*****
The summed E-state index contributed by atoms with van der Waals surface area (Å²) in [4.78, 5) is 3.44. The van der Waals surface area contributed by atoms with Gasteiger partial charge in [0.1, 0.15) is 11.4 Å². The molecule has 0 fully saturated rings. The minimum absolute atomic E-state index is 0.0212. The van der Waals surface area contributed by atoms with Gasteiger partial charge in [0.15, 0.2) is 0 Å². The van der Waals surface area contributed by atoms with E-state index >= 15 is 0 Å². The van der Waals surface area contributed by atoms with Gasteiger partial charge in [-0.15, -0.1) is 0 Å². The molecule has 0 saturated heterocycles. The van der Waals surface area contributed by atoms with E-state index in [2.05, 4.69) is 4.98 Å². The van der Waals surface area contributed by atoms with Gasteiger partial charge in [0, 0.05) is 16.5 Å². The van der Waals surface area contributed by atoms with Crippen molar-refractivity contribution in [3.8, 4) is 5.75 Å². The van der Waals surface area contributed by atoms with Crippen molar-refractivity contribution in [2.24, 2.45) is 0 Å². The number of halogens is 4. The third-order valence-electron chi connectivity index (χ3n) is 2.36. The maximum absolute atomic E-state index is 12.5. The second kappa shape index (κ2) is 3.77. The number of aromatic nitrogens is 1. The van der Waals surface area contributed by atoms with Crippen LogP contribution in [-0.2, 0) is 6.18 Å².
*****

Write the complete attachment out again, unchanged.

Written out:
The summed E-state index contributed by atoms with van der Waals surface area (Å²) in [4.78, 5) is 3.44. The van der Waals surface area contributed by atoms with Gasteiger partial charge in [0.1, 0.15) is 11.4 Å². The molecule has 0 fully saturated rings. The minimum absolute atomic E-state index is 0.0212. The van der Waals surface area contributed by atoms with Gasteiger partial charge in [0.15, 0.2) is 0 Å². The van der Waals surface area contributed by atoms with E-state index >= 15 is 0 Å². The van der Waals surface area contributed by atoms with Gasteiger partial charge in [-0.15, -0.1) is 0 Å². The molecule has 0 saturated heterocycles. The van der Waals surface area contributed by atoms with E-state index in [2.05, 4.69) is 4.98 Å². The van der Waals surface area contributed by atoms with Gasteiger partial charge in [0, 0.05) is 16.5 Å². The van der Waals surface area contributed by atoms with Crippen molar-refractivity contribution in [3.8, 4) is 5.75 Å². The van der Waals surface area contributed by atoms with Crippen molar-refractivity contribution in [2.24, 2.45) is 0 Å². The number of halogens is 4. The third-order valence-electron chi connectivity index (χ3n) is 2.36. The maximum absolute atomic E-state index is 12.5. The second kappa shape index (κ2) is 3.77. The number of aromatic nitrogens is 1. The van der Waals surface area contributed by atoms with Crippen LogP contribution in [-0.2, 0) is 6.18 Å².